LONDON/MONTREAL (Reuters) - A deal giving Airbus SE (AIR.PA) a controlling stake in Bombardier Inc’s (BBDb.TO) CSeries jets should lead to extra work for the Canadian planemaker’s factory in Northern Ireland, UK Business Secretary Greg Clark said on Friday after meeting with executives from both companies.
“We’ll have more detailed discussions as the deal progresses but there was great optimism that work generally for Belfast would increase,” said Clark in an interview at Bombardier’s plant in Montreal.
Airbus’ (AIR.PA) investment this week in the Montreal-based plane and train maker’s CSeries jets is expected to reduce costs and increase sales of the narrow-body jets.
It gives Bombardier a possible way out of a trade dispute with Boeing Co (BA.N) in which the U.S. Commerce Department has threatened to impose 300 percent import duties, threatening thousands of jobs in Canada, the United States and Northern Ireland.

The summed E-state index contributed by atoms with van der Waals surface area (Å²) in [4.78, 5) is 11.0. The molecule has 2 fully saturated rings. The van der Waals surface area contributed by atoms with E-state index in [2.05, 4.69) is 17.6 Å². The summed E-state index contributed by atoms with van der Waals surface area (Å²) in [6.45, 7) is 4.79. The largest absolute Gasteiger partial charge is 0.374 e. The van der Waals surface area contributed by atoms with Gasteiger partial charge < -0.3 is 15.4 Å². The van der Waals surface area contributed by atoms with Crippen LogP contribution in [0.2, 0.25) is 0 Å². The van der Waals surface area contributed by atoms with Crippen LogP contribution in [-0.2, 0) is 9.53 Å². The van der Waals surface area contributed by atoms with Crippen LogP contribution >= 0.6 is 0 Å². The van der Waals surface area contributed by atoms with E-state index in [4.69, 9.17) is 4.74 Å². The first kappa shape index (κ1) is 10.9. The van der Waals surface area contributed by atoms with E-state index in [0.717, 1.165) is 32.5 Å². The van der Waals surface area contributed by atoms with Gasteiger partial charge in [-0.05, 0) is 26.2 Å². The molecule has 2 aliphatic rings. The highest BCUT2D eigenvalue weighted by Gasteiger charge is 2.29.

Clark said he would expect work to increase at the Belfast plant because of the growth in sales.
“Obviously, if demand increases then some decisions will need to be taken as to where the future capacity can be located,” Clark said. “And I would expect Belfast to be a good contender for that.”
Bombardier makes the CSeries CS100 and CS300 carbon wings at a plant in Belfast.
Under the deal, Airbus would take a 50.01 percent stake in the CSeries and add an assembly line for the plane in Alabama. Thus it would be a U.S.-made product and avoid anti-subsidy and anti-dumping duties.
Bombardier is the largest manufacturing employer in Northern Ireland, which is the poorest of the United Kingdom’s four nations and remains mired in political sensitivities after emerging from decades of armed sectarian conflict.
Clark and Northern Irish politicians had welcomed the Airbus deal and promised to work with the companies to protect the workforce in the province.
Reporting By Andrew MacAskill, Costas Pitas in London and Allison Lampert in Montreal; Editing by Michael Holden